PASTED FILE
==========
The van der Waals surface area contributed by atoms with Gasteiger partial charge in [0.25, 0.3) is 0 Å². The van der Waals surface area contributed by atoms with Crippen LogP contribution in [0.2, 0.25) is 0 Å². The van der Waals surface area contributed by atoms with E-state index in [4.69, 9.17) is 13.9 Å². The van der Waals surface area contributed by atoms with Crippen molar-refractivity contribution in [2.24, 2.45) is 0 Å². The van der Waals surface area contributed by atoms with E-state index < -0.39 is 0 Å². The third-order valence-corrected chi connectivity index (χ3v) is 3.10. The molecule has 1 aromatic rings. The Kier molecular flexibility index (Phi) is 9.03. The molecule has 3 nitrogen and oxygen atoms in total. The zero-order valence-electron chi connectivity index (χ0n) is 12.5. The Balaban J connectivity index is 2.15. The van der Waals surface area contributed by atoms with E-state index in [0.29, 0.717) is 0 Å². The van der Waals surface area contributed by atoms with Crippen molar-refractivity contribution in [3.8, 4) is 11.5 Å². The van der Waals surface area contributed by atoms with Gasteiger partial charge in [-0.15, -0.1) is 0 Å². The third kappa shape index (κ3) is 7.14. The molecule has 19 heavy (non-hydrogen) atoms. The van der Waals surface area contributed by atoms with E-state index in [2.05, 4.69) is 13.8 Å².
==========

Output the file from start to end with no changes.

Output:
The van der Waals surface area contributed by atoms with Gasteiger partial charge in [0.25, 0.3) is 0 Å². The van der Waals surface area contributed by atoms with Crippen LogP contribution in [0.2, 0.25) is 0 Å². The van der Waals surface area contributed by atoms with E-state index in [4.69, 9.17) is 13.9 Å². The van der Waals surface area contributed by atoms with Crippen molar-refractivity contribution in [2.24, 2.45) is 0 Å². The van der Waals surface area contributed by atoms with E-state index < -0.39 is 0 Å². The third-order valence-corrected chi connectivity index (χ3v) is 3.10. The molecule has 1 aromatic rings. The Kier molecular flexibility index (Phi) is 9.03. The molecule has 3 nitrogen and oxygen atoms in total. The zero-order valence-electron chi connectivity index (χ0n) is 12.5. The Balaban J connectivity index is 2.15. The van der Waals surface area contributed by atoms with E-state index in [0.29, 0.717) is 0 Å². The van der Waals surface area contributed by atoms with Crippen molar-refractivity contribution in [3.8, 4) is 11.5 Å². The van der Waals surface area contributed by atoms with Gasteiger partial charge in [-0.15, -0.1) is 0 Å². The third kappa shape index (κ3) is 7.14. The molecule has 19 heavy (non-hydrogen) atoms. The van der Waals surface area contributed by atoms with E-state index in [2.05, 4.69) is 13.8 Å².